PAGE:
Conflict of Interest Authors declare no conflict of interest concerning this article.
Medical students and sun prevention: knowledge and behaviours in France
Article first published online: 24 JUL 2012
© 2012 The Authors. Journal of the European Academy of Dermatology and Venereology © 2012 European Academy of Dermatology and Venereology
Journal of the European Academy of Dermatology and Venereology
Volume 27, Issue 2, pages e247–e251, February 2013
How to Cite
Isvy, A., Beauchet, A., Saiag, P. and Mahé, E. (2013), Medical students and sun prevention: knowledge and behaviours in France. Journal of the European Academy of Dermatology and Venereology, 27: e247–e251. doi: 10.1111/j.1468-3083.2012.04621.x
Funding Sources This work was supported by a grant from the University Versailles–Saint-Quentin-en-Yvelines (BQR2009).
- Issue published online: 22 JAN 2013
- Article first published online: 24 JUL 2012
- Received: 9 January 2012; Accepted: 25 May 2012
Background High sun exposure is a major risk factor of skin cancer, and physicians are first-line players in a sun-risk prevention campaign.
Objectives To survey medical students at the end of their general medical education about their knowledge and behaviours concerning natural and artificial sun risk and its prevention.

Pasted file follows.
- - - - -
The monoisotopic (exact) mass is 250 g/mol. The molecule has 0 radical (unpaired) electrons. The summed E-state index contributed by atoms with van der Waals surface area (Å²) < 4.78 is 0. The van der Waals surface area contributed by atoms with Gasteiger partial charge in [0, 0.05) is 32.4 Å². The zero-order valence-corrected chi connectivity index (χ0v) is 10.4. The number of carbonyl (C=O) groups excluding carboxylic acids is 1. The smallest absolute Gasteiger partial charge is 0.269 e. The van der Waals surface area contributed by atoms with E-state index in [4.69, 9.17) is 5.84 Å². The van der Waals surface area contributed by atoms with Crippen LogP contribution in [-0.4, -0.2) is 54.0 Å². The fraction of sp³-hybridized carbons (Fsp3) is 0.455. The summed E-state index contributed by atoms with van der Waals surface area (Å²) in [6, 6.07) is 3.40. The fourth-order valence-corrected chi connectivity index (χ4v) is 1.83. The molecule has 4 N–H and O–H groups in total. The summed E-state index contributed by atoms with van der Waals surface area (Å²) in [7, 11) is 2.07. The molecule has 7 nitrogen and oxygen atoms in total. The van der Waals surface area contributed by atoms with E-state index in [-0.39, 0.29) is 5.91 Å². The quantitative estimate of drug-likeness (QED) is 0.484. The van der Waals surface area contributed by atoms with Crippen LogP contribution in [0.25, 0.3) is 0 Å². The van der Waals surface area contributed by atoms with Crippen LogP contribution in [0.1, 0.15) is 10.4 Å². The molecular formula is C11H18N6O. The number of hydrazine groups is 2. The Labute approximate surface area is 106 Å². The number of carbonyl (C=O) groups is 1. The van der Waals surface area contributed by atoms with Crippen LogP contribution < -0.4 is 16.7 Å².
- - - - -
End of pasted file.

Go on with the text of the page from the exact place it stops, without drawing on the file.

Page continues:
Methods A 32-question survey was e-mailed to fifth or sixth year medical school students or first-year resident, attending residency-exam preparatory courses in Paris.
Results Among 1,374 students, 570 (41.7%) completed the questionnaires. General aspects of sun-protection measures were known to >75% but responses to specific questions, mainly the impact of environmental conditions on sun risk, were frequently erroneous. Although most students declared using sunscreen and avoiding peak hours, 39% never or exceptionally (<1/year) performed skin self-examination. Fewer than one-third wore long sleeves or cap/hat in the sun, and tanning beds were used by 13.5%, but their regulations remained unknown by 30–68%.
Conclusion The sixth year of medical school signals the end of non-specialized training. Students’ results and practices were almost comparable to those of the French general population. Medical schools might not be providing adequate sun-protection education programmes, perhaps diminishing the ability of future doctors to educate patients.